Matter News

Matter is a digital news source that strives to provide greater context on issues in Columbus, Ohio. Matter also prides itself on being nonprofit, investigative and local in its reporting.

During the summer of 2019, I was a DevelopUs intern at Matter. I spent the majority of my time in Columbus writing social media copy, working on an investigative explainer into Columbus’ area commissions, shooting video around the city and curating content and ideas for Matter’s monthly newsletter. Below you can find some of the highlights from my time at Matter.


Columbus’ area commissions are caught between community and city

Libby Wetherholt has been chair of the Clintonville area commission for six years. During her time, she’s seen smooth collaboration with both the city and community she serves, but there’s also been some frustration.

Take the rain-garden project in Clintonville. The project, an attempt to divert rainwater from sewage lines, has led to lengthy discussions between the Clintonville area commission and city administration. The City of Columbus poured millions into making the gardens, some of which had to be filled in and removed, according to the Columbus Dispatch.

“They got an earful,” Wetherholt said with a laugh. “It’s a very complicated project, and being the pilot, things did go wrong. I think the City has been very responsive … I know some of the community members would like to see some numerical results, which we haven’t had any yet.”

The push and pull between City and community efforts are commonplace in Columbus area commissions. The commissions are supposed to be a sort of “middle man” between the City and residents, but how much they truly represent their communities is up for debate.

So, what is an area commission?

Area commissions are made up of residents who live within the boundaries of the established commission. Those commissioners are elected by neighborhood residents, but the method depends on each commission and its bylaws.

Some elect commissioners from anywhere within the neighborhood, while others elect commissioners from specific districts within the commission’s boundary. The commissions’ members serve as liaisons between neighborhood groups, property owners, residents, developers and city officials.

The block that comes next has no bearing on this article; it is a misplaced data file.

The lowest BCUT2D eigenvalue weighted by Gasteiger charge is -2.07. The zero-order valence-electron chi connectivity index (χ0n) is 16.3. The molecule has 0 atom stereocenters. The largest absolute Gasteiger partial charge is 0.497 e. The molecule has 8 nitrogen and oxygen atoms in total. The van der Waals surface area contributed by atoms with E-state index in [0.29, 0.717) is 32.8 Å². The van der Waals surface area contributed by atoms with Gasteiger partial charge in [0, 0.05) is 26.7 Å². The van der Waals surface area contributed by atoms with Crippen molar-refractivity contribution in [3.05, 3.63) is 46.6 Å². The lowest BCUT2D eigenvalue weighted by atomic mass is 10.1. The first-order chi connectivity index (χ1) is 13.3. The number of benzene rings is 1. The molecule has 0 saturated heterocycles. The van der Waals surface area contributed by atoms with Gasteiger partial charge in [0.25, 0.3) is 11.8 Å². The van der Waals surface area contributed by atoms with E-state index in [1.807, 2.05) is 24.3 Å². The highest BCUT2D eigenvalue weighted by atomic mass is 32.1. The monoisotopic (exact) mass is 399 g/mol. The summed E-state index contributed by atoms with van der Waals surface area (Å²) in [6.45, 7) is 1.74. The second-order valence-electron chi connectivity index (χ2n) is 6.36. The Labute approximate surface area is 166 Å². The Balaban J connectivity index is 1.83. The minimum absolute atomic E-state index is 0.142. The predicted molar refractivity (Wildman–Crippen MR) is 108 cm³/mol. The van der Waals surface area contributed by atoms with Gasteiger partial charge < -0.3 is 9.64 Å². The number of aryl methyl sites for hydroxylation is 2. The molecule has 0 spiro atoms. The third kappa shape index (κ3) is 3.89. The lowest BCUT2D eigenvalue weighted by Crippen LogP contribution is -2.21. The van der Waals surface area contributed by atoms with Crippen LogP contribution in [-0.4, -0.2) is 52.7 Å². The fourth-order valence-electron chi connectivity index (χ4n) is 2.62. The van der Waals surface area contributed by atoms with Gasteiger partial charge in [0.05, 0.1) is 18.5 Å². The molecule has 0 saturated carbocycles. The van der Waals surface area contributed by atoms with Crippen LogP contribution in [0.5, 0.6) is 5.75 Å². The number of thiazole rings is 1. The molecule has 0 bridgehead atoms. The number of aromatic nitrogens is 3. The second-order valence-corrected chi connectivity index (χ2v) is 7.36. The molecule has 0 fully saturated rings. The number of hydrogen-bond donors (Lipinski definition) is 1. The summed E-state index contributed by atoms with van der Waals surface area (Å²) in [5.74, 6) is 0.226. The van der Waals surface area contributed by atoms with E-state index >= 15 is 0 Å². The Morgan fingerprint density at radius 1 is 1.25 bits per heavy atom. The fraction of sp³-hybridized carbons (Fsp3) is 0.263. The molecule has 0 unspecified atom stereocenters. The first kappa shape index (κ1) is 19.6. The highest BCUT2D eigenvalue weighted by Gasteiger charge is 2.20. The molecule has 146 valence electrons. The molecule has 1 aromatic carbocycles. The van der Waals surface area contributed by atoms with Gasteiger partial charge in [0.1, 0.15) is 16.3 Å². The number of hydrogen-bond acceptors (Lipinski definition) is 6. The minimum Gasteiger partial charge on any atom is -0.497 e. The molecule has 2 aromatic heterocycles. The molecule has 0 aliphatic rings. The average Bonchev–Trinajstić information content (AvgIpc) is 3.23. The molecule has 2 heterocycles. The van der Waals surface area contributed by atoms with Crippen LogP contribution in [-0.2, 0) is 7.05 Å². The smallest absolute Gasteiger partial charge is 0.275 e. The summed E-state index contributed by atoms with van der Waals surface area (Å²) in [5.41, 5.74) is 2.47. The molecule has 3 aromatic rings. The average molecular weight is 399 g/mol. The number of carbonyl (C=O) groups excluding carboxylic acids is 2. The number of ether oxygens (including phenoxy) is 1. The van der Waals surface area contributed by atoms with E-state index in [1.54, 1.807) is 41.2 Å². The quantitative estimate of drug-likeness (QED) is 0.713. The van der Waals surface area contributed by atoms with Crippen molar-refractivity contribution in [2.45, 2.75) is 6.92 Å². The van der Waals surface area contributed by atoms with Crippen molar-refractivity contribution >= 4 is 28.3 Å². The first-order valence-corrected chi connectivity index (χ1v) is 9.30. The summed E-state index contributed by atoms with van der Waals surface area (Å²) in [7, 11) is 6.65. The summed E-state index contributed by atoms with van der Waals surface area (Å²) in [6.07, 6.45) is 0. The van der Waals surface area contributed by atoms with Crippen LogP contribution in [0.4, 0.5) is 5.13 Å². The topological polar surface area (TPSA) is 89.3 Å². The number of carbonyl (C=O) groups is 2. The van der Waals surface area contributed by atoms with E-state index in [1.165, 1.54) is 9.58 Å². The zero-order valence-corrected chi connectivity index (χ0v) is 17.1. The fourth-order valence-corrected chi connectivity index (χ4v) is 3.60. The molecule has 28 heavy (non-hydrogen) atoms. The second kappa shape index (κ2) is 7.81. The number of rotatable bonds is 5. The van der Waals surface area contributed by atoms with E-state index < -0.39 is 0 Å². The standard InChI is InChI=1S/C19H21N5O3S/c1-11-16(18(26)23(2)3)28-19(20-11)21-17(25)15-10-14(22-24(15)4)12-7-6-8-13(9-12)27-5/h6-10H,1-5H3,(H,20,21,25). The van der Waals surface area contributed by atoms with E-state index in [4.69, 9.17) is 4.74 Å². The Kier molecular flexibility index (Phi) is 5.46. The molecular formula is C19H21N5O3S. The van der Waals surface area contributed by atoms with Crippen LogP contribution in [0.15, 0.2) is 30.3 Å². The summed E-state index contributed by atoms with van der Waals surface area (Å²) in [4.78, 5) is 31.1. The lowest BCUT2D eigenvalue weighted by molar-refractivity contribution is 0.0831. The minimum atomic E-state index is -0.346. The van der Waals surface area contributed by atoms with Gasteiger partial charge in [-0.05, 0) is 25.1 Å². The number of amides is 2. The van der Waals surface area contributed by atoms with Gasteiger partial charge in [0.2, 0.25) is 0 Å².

Area commissions came to fruition in Columbus during the 1970s; 19 exist today. Residents from the mid-East and far-East areas of Columbus are also currently petitioning for their own commission, which would stretch from Berwick to Eastland Mall, said Director of the Department of Neighborhoods Carla Williams-Scott.

Williams-Scott also said that she would love to have more area commissions in the city, but that it’s ultimately up to citizens to start them.

“It is a community-driven process,” Williams-Scott said. “And so the residents have to want it and have to go through the process to fill out the petition and get the signatures and do all that.”

Neighborhoods have elections to decide on their commissioners, but both the mayor and city council approval are necessary to confirm a commissioner’s membership. 

Wetherholt, a former intervention specialist at Dublin schools, is now retired. That gives her more time to devote to serving as chair, but not every commissioner is as fortunate.

City code specifies that all commissioners serve without compensation. Most commissioners have a day job while balancing this duty, which can lead to difficulty scheduling meetings with commissioners and getting timely responses, amongst other issues.